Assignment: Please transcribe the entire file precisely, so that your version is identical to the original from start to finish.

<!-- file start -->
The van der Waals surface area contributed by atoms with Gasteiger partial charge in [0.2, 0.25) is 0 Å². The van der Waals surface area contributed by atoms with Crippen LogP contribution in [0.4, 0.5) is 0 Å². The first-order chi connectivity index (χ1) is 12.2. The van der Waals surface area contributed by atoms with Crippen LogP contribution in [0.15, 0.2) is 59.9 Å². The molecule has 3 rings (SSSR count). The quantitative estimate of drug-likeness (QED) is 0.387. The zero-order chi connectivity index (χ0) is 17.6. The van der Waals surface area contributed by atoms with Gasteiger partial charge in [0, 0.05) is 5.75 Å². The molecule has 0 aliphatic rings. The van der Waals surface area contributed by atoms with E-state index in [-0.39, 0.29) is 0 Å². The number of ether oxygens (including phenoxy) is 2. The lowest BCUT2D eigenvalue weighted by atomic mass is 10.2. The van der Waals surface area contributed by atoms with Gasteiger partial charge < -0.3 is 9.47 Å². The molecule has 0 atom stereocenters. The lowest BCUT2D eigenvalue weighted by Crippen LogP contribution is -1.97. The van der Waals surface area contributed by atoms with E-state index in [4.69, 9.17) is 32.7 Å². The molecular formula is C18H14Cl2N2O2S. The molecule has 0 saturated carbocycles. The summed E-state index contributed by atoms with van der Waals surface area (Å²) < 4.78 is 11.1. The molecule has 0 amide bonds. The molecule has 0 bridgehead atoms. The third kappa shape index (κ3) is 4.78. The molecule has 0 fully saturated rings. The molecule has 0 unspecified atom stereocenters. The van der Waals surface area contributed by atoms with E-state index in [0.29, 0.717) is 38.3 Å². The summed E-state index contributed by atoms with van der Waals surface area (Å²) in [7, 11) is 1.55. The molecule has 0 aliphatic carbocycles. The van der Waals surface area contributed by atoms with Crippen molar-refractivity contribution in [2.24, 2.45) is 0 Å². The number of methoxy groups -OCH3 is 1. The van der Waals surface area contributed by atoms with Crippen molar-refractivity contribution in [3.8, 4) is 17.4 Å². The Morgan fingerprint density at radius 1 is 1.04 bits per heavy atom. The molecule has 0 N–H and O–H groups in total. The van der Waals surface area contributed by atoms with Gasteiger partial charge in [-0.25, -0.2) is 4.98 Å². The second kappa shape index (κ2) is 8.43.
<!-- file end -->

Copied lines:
The van der Waals surface area contributed by atoms with Gasteiger partial charge in [0.2, 0.25) is 0 Å². The van der Waals surface area contributed by atoms with Crippen LogP contribution in [0.4, 0.5) is 0 Å². The first-order chi connectivity index (χ1) is 12.2. The van der Waals surface area contributed by atoms with Crippen LogP contribution in [0.15, 0.2) is 59.9 Å². The molecule has 3 rings (SSSR count). The quantitative estimate of drug-likeness (QED) is 0.387. The zero-order chi connectivity index (χ0) is 17.6. The van der Waals surface area contributed by atoms with Gasteiger partial charge in [0, 0.05) is 5.75 Å². The molecule has 0 aliphatic rings. The van der Waals surface area contributed by atoms with E-state index in [-0.39, 0.29) is 0 Å². The number of ether oxygens (including phenoxy) is 2. The lowest BCUT2D eigenvalue weighted by atomic mass is 10.2. The van der Waals surface area contributed by atoms with Gasteiger partial charge < -0.3 is 9.47 Å². The molecule has 0 atom stereocenters. The lowest BCUT2D eigenvalue weighted by Crippen LogP contribution is -1.97. The van der Waals surface area contributed by atoms with E-state index in [4.69, 9.17) is 32.7 Å². The molecular formula is C18H14Cl2N2O2S. The molecule has 0 saturated carbocycles. The summed E-state index contributed by atoms with van der Waals surface area (Å²) < 4.78 is 11.1. The molecule has 0 amide bonds. The molecule has 0 bridgehead atoms. The third kappa shape index (κ3) is 4.78. The molecule has 0 fully saturated rings. The molecule has 0 unspecified atom stereocenters. The van der Waals surface area contributed by atoms with E-state index in [0.29, 0.717) is 38.3 Å². The summed E-state index contributed by atoms with van der Waals surface area (Å²) in [7, 11) is 1.55. The molecule has 0 aliphatic carbocycles. The van der Waals surface area contributed by atoms with Crippen molar-refractivity contribution in [2.24, 2.45) is 0 Å². The number of methoxy groups -OCH3 is 1. The van der Waals surface area contributed by atoms with Crippen molar-refractivity contribution in [3.8, 4) is 17.4 Å². The Morgan fingerprint density at radius 1 is 1.04 bits per heavy atom. The molecule has 0 N–H and O–H groups in total. The van der Waals surface area contributed by atoms with Gasteiger partial charge in [-0.25, -0.2) is 4.98 Å². The second kappa shape index (κ2) is 8.43.